The severe molestation of sex doll at an electronics festival overseas shows how rape culture has been normalised in society, says gender and social activist Lebo Ramafoko.
The sex robot, named Samantha, was badly damaged last week and reportedly required repairs after a group of men had their way with her.
Ramafoko explains that the manufacturing of sex robots, which resemble a woman’s body, is an example of how male aggression and the objectification of women is perpetuated.
She says the rape stimulation feature which is programmed into some sex dolls disturbingly equates rape to sex.
Rape and violence are an end product of a society with social norms that objectify women.— Lebo Ramafoko, CEO of Soul City Institute
When you are dealing with abuse, you need to deal with the representation of women as objects across the board.— Lebo Ramafoko, CEO of Soul City Institute
Daily misogyny is not going to abate and it is aided by industry.— Lebo Ramafoko, CEO of Soul City Institute
They are equating rape with sex. That is exactly the problem.— Lebo Ramafoko, CEO of Soul City Institute
Meanwhile, author and UCT lecturer Jacques Rousseau says there no harm in the existence of the sex dolls, but in how they are used.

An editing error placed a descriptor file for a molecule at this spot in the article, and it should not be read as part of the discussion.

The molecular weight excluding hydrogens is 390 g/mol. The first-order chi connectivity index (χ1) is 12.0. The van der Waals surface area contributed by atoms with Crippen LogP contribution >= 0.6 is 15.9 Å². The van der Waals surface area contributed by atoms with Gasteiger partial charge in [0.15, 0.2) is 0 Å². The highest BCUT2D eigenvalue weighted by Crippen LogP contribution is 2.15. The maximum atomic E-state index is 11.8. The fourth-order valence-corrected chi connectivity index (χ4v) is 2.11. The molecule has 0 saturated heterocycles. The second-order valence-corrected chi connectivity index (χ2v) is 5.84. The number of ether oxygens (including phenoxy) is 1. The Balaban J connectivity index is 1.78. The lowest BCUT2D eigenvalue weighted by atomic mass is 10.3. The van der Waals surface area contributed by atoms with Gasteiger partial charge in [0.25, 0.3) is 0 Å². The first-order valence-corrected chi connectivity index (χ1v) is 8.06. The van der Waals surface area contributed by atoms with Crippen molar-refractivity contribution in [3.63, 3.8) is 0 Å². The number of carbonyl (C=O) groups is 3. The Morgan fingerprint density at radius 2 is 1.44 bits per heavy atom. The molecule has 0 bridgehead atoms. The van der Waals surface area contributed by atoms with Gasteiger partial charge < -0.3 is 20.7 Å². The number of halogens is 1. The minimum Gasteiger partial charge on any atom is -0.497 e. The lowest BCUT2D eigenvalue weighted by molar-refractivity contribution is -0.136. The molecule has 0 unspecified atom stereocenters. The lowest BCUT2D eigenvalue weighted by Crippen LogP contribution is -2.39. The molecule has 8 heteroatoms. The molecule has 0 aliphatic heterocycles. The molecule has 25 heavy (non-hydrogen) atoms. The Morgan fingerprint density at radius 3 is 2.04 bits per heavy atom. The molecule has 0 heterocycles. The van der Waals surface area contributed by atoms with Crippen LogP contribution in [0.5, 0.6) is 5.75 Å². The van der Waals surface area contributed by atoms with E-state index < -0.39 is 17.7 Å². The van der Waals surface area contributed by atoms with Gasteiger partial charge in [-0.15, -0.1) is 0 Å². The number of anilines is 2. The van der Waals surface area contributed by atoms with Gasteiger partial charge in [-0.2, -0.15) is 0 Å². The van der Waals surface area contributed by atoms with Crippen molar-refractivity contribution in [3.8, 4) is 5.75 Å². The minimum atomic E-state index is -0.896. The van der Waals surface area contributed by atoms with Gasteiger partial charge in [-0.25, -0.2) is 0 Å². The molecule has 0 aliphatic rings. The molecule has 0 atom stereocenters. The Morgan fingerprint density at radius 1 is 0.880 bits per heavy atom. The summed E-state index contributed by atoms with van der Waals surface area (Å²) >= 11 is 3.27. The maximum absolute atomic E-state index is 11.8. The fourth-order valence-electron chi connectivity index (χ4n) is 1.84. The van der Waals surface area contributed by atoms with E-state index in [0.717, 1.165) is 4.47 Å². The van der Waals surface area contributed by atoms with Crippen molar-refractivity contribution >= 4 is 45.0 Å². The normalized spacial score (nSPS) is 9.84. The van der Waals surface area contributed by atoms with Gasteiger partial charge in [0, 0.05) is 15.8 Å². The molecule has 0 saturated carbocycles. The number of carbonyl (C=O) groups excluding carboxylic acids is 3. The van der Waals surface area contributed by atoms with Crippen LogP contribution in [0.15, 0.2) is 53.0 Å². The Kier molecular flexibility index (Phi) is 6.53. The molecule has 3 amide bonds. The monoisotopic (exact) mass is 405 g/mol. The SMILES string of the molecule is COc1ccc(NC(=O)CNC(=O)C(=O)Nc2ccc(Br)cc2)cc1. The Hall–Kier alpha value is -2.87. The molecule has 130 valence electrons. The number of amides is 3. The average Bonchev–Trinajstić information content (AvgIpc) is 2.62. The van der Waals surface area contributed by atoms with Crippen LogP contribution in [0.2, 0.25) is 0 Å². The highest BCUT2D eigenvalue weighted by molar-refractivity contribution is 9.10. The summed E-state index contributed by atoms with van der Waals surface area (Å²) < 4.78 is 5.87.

The harm might be that it perpetuates a certain attitude towards women. I don't think that that's true. In this case, there isn't a harm.— Jacques Rousseau, UCT critical thinking and ethics lecturer
Rousseau problematises the rape stimulation feature and emphasised the importance of context when understanding the use of the life-like technology.
I think it promotes harassment and opens other possible cases or harassment, that's my opinion— Steve Stifla (@StiflerRams) October 3, 2017
Entrench. You can’t obtain, or perhaps don’t need consent from the robot. The fact that it now needs repair shows our toxic rape culture.— Melanie van Wyk (@melvanwykct) October 3, 2017
Take a listen to the complex and fascinating discussion:
This article first appeared on CapeTalk : Yes. Sex robots normalise the objectification of women, Lebo Ramafoko explains